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PRI's Environmental News Magazine

Spill Could Pick up Restoration Bill

Air Date: Week of October 1, 2010

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The BP disaster might have brought the worst oil spill in U.S. history into the backyard of Gulf states, but it may also bring them the money needed to begin restoring the coast. A new federal report envisions BP's Clean Water Act fines, estimated at $20 billion, funding long-term plans to make the Gulf's wetlands and ecosystems healthy again. Host Bruce Gellerman talks with Aaron Viles, the campaign director for the Gulf Restoration Network, about the plan and challenges to its implementation.

Transcript

GELLERMAN: Now that the BP Deepwater Horizon oil well has been killed, how do we keep the Gulf of Mexico alive? That’s the fundamental question addressed in a just released report by Navy Secretary Ray Mabus. President Obama designated the former Mississippi governor to come up a plan for the long-term recovery of the Gulf coast after one of the worst environmental catastrophes in the nation’s history. Aaron Viles is the campaign director for the Gulf Restoration Network. The conservation group is based in New Orleans – and Mr. Viles, welcome to Living on Earth.

VILES: Thanks for having me.

GELLERMAN: In the introduction to his 126-page plan, Mr. Mabus says, and I quote, “America needs the Gulf. America needs the Gulf to be clean. America needs the Gulf to be healthy. America needs the Gulf to be sustainable.” And yet, you know, we’ve been insulting and injuring the Gulf for decades!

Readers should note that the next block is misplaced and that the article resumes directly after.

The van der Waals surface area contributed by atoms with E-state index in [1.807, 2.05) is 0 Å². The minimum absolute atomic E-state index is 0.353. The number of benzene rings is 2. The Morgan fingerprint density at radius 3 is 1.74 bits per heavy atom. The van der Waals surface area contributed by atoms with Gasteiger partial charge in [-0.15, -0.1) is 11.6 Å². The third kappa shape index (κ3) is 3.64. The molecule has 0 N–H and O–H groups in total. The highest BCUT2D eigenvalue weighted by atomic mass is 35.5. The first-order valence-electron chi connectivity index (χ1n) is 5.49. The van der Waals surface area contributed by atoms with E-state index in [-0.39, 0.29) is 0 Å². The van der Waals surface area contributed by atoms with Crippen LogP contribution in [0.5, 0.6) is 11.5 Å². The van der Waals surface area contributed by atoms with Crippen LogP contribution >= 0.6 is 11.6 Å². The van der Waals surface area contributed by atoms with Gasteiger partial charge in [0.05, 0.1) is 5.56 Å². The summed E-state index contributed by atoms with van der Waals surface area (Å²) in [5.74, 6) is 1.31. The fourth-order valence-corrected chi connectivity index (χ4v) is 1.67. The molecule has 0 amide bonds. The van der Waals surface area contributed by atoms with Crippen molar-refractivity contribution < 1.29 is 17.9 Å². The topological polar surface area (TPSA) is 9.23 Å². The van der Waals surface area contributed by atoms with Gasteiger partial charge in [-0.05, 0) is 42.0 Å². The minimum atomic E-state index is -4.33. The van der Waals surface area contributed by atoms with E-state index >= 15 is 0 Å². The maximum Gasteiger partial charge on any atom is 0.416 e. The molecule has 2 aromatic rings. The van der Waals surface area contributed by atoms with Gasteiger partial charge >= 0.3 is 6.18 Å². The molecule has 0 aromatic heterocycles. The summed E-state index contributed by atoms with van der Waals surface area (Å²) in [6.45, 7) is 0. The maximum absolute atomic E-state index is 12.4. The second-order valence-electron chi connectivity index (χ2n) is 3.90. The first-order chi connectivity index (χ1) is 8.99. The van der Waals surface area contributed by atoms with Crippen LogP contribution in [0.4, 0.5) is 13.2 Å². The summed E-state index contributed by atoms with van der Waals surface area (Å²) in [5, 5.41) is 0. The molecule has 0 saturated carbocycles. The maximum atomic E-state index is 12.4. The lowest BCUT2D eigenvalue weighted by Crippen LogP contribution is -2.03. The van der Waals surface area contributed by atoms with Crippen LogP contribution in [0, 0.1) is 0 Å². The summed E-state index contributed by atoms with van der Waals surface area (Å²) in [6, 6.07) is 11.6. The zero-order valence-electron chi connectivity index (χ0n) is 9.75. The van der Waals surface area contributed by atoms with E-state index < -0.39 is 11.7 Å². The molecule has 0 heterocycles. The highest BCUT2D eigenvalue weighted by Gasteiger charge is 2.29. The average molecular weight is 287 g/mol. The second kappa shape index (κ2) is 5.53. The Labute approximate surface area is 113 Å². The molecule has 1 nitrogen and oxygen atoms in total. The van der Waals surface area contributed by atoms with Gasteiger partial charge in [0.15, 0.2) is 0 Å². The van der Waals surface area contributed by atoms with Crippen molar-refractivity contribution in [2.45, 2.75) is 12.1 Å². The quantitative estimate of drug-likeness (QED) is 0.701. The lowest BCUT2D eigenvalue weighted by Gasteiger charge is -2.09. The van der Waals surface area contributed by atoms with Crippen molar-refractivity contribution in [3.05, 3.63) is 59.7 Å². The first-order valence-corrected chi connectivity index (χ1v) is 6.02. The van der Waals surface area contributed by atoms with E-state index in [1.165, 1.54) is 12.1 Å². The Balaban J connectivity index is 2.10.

VILES: Right. Clearly, the BP drilling disaster is not the first time the oil industry has negatively affected the Gulf. It’s not the first time we’ve had a crisis, I think, worthy of the nation’s attention, but I think it’s certainly is, with this report, the first time that we’ve seen a very clear vision for national investment in the Gulf of Mexico, and in its restoration. And, that’s why we are, certainly, are pleased to see it released.

GELLERMAN: Well, lets talk about the report and what it suggests. What are the major findings?

VILES: What we like about the report is that it lays out some very clear principles: healthy coast wetlands and barrier shoreline habitats, fisheries that are healthy, fish populations that are healthy and sustainably managed, and more sustainable storm buffers out there for the Gulf. And then inland habitats as well, inland watersheds, which really do drive a lot of the ecological problems in the Gulf of Mexico, that those are healthy and well managed. So, I think they got their arms around all of it, as far as the principles, but I think for every plan, what’s really important is what comes out of it.

GELLERMAN: Well, action takes money. What I find ironic is that this disaster, and the money from this disaster could be the silver lining, or the gold lining.


VILES: Yeah, I think that is interesting- there’s an irony there. You know, the oil and gas industry has been treating the Gulf of Mexico as really a sacrifice zone, or a dumping zone for years, for decades. And now their biggest screw up ever could actually provide, really, the resources to jumpstart the restoration and recovery to deal with the legacy down here.

GELLERMAN: So, the funding for this will come from the fines that the BP oil company will have to pay then?

VILES: That’s what this report envisions. The cleanup money, that’s just BP has to spend it. They’ve got to clean it up, and they’ve got to just keep spending the money. But, this report envisions the Clean Water Act directing some of the fines and penalties to this recovery plan.

GELLERMAN: What are we talking about, bottom line figure?